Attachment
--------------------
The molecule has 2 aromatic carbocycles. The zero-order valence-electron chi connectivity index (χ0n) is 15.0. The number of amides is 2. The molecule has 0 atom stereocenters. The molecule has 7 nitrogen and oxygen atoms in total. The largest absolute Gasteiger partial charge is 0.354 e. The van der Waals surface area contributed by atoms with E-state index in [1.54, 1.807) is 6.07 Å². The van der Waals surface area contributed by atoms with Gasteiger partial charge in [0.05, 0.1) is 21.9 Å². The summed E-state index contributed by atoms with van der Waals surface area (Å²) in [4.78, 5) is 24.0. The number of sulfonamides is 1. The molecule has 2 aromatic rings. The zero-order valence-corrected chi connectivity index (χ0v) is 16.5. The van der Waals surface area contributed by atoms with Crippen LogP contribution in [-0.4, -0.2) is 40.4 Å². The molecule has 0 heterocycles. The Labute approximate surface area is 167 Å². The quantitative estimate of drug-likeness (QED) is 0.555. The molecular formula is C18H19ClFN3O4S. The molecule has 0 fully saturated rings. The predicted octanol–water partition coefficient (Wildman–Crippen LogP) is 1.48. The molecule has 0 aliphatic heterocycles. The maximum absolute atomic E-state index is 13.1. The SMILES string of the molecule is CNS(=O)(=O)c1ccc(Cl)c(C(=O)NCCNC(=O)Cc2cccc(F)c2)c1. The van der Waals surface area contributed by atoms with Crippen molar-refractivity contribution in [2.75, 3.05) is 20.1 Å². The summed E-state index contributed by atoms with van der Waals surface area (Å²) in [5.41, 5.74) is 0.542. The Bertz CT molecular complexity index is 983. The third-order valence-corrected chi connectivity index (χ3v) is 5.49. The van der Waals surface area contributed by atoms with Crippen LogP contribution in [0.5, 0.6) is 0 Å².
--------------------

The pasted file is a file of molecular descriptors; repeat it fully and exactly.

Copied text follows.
The molecule has 2 aromatic carbocycles. The zero-order valence-electron chi connectivity index (χ0n) is 15.0. The number of amides is 2. The molecule has 0 atom stereocenters. The molecule has 7 nitrogen and oxygen atoms in total. The largest absolute Gasteiger partial charge is 0.354 e. The van der Waals surface area contributed by atoms with E-state index in [1.54, 1.807) is 6.07 Å². The van der Waals surface area contributed by atoms with Gasteiger partial charge in [0.05, 0.1) is 21.9 Å². The summed E-state index contributed by atoms with van der Waals surface area (Å²) in [4.78, 5) is 24.0. The number of sulfonamides is 1. The molecule has 2 aromatic rings. The zero-order valence-corrected chi connectivity index (χ0v) is 16.5. The van der Waals surface area contributed by atoms with Crippen LogP contribution in [-0.4, -0.2) is 40.4 Å². The molecule has 0 heterocycles. The Labute approximate surface area is 167 Å². The quantitative estimate of drug-likeness (QED) is 0.555. The molecular formula is C18H19ClFN3O4S. The molecule has 0 fully saturated rings. The predicted octanol–water partition coefficient (Wildman–Crippen LogP) is 1.48. The molecule has 0 aliphatic heterocycles. The maximum absolute atomic E-state index is 13.1. The SMILES string of the molecule is CNS(=O)(=O)c1ccc(Cl)c(C(=O)NCCNC(=O)Cc2cccc(F)c2)c1. The van der Waals surface area contributed by atoms with Crippen molar-refractivity contribution in [2.75, 3.05) is 20.1 Å². The summed E-state index contributed by atoms with van der Waals surface area (Å²) in [5.41, 5.74) is 0.542. The Bertz CT molecular complexity index is 983. The third-order valence-corrected chi connectivity index (χ3v) is 5.49. The van der Waals surface area contributed by atoms with Crippen LogP contribution in [0.5, 0.6) is 0 Å².